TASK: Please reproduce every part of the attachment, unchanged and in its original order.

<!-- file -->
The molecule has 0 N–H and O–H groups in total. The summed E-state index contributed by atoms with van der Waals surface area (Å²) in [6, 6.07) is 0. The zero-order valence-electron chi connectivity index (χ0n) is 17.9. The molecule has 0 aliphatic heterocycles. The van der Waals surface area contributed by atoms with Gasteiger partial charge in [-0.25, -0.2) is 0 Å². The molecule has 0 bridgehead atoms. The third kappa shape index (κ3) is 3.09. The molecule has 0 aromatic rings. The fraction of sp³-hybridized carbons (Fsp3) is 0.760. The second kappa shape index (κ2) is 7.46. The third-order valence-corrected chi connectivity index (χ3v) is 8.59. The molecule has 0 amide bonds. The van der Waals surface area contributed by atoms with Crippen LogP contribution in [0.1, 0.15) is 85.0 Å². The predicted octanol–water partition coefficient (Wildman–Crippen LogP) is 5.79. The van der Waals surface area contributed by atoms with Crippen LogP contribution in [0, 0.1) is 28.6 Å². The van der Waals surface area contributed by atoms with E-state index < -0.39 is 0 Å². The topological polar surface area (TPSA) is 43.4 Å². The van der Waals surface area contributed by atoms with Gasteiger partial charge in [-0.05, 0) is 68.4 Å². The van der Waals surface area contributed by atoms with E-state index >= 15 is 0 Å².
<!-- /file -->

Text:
The molecule has 0 N–H and O–H groups in total. The summed E-state index contributed by atoms with van der Waals surface area (Å²) in [6, 6.07) is 0. The zero-order valence-electron chi connectivity index (χ0n) is 17.9. The molecule has 0 aliphatic heterocycles. The van der Waals surface area contributed by atoms with Gasteiger partial charge in [-0.25, -0.2) is 0 Å². The molecule has 0 bridgehead atoms. The third kappa shape index (κ3) is 3.09. The molecule has 0 aromatic rings. The fraction of sp³-hybridized carbons (Fsp3) is 0.760. The second kappa shape index (κ2) is 7.46. The third-order valence-corrected chi connectivity index (χ3v) is 8.59. The molecule has 0 amide bonds. The van der Waals surface area contributed by atoms with Crippen LogP contribution in [0.1, 0.15) is 85.0 Å². The predicted octanol–water partition coefficient (Wildman–Crippen LogP) is 5.79. The van der Waals surface area contributed by atoms with Crippen LogP contribution in [0, 0.1) is 28.6 Å². The van der Waals surface area contributed by atoms with E-state index < -0.39 is 0 Å². The topological polar surface area (TPSA) is 43.4 Å². The van der Waals surface area contributed by atoms with Gasteiger partial charge in [-0.05, 0) is 68.4 Å². The van der Waals surface area contributed by atoms with E-state index >= 15 is 0 Å².